Let me pause here for a moment. This article will be read by some critical thinkers who will completely miss the point because they’ve already assumed I am anti-feminist. On the other hand, after reading this article, some free thinkers will feel the need to share its information. But after realizing how unpopular the message is, their zeal will be stolen. Finally, a few undone souls will read the contents of this article and understand its purpose, and its precious message. This article is not about the masculine vs. feminine. It’s not about popularity, but truthfully, the recognition of truth and its piety. So what about the origin of women preachers, where did it start?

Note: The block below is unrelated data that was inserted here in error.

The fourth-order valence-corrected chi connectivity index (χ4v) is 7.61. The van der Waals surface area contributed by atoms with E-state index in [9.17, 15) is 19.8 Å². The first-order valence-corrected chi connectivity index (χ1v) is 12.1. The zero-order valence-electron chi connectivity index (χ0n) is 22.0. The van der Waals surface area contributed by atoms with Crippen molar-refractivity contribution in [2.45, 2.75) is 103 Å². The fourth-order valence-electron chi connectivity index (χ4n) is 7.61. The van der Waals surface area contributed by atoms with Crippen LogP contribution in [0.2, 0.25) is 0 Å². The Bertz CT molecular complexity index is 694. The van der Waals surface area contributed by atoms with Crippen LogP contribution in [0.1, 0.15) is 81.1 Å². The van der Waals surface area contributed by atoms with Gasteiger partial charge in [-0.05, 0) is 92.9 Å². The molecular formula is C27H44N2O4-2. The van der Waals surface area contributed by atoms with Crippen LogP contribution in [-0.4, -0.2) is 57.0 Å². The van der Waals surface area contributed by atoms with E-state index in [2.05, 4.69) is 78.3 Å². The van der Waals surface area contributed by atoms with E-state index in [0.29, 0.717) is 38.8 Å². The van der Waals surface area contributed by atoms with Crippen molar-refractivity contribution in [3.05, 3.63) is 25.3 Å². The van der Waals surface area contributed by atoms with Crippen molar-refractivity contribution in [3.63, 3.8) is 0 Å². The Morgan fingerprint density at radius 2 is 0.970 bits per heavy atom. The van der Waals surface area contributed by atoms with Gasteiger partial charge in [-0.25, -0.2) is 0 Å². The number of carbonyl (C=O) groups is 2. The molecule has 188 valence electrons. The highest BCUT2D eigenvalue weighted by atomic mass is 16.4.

On September 15, 1853, the First Congregational Church in Butler and Savannah, New York (in Wayne County) ordained Antoinette Brown Blackwell as their pastor, making her the first woman minister of a recognized denomination in the United States. Antoinette Brown Blackwell was a strong women’s rights activist and spokesperson, and spend a great deal of her time traveling to conferences for women’s rights. As a child, Antoinette Brown Blackwell dream was to become an ordained preacher. I could press on to discover more about Antoinette Brown Blackwell, but that is beyond the point. The point being, those who believe in the ordination of women will often use scriptures to defend their position when indeed, Antoinette Brown Blackwell is the true source. So, what is the weight of all this? The women’s rights movement against civil abuse and neglect open the door for a direct attack against the church. I am all for women’s rights in its place, but I cannot support their cause when it contradicts the teaching of the Bible.